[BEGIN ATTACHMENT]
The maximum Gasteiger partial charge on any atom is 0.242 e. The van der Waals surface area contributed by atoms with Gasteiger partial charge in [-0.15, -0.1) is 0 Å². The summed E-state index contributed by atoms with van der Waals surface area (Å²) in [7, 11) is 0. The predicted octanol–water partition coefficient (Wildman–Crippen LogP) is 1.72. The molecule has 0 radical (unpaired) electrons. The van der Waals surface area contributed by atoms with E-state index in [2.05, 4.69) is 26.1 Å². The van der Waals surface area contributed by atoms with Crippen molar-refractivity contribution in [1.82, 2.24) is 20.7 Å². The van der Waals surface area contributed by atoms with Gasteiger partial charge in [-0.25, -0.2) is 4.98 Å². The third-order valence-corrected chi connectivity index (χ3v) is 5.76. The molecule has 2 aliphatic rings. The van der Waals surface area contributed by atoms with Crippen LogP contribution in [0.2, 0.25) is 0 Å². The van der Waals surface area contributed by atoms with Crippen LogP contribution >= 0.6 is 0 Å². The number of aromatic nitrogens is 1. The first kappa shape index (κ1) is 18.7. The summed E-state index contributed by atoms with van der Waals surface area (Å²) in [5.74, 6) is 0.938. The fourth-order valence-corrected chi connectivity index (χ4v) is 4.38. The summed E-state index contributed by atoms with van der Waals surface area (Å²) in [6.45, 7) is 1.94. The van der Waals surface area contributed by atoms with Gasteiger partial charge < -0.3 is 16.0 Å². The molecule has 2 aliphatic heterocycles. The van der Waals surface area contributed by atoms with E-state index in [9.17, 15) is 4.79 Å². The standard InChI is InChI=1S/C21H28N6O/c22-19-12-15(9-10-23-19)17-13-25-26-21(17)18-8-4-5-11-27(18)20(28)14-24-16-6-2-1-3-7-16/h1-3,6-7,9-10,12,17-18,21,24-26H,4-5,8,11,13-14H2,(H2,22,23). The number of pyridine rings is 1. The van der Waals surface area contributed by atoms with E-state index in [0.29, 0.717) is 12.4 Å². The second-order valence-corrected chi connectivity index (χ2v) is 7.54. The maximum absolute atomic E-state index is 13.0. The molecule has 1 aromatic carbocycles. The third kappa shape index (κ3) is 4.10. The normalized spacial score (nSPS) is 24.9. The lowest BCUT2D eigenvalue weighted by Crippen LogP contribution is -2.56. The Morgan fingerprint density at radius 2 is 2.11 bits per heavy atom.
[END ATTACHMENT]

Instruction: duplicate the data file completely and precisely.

The maximum Gasteiger partial charge on any atom is 0.242 e. The van der Waals surface area contributed by atoms with Gasteiger partial charge in [-0.15, -0.1) is 0 Å². The summed E-state index contributed by atoms with van der Waals surface area (Å²) in [7, 11) is 0. The predicted octanol–water partition coefficient (Wildman–Crippen LogP) is 1.72. The molecule has 0 radical (unpaired) electrons. The van der Waals surface area contributed by atoms with E-state index in [2.05, 4.69) is 26.1 Å². The van der Waals surface area contributed by atoms with Crippen molar-refractivity contribution in [1.82, 2.24) is 20.7 Å². The van der Waals surface area contributed by atoms with Gasteiger partial charge in [-0.25, -0.2) is 4.98 Å². The third-order valence-corrected chi connectivity index (χ3v) is 5.76. The molecule has 2 aliphatic rings. The van der Waals surface area contributed by atoms with Crippen LogP contribution in [0.2, 0.25) is 0 Å². The van der Waals surface area contributed by atoms with Crippen LogP contribution >= 0.6 is 0 Å². The number of aromatic nitrogens is 1. The first kappa shape index (κ1) is 18.7. The summed E-state index contributed by atoms with van der Waals surface area (Å²) in [5.74, 6) is 0.938. The fourth-order valence-corrected chi connectivity index (χ4v) is 4.38. The summed E-state index contributed by atoms with van der Waals surface area (Å²) in [6.45, 7) is 1.94. The van der Waals surface area contributed by atoms with Gasteiger partial charge < -0.3 is 16.0 Å². The molecule has 2 aliphatic heterocycles. The van der Waals surface area contributed by atoms with E-state index in [9.17, 15) is 4.79 Å². The standard InChI is InChI=1S/C21H28N6O/c22-19-12-15(9-10-23-19)17-13-25-26-21(17)18-8-4-5-11-27(18)20(28)14-24-16-6-2-1-3-7-16/h1-3,6-7,9-10,12,17-18,21,24-26H,4-5,8,11,13-14H2,(H2,22,23). The number of pyridine rings is 1. The van der Waals surface area contributed by atoms with E-state index in [0.29, 0.717) is 12.4 Å². The second-order valence-corrected chi connectivity index (χ2v) is 7.54. The maximum absolute atomic E-state index is 13.0. The molecule has 1 aromatic carbocycles. The third kappa shape index (κ3) is 4.10. The normalized spacial score (nSPS) is 24.9. The lowest BCUT2D eigenvalue weighted by Crippen LogP contribution is -2.56. The Morgan fingerprint density at radius 2 is 2.11 bits per heavy atom.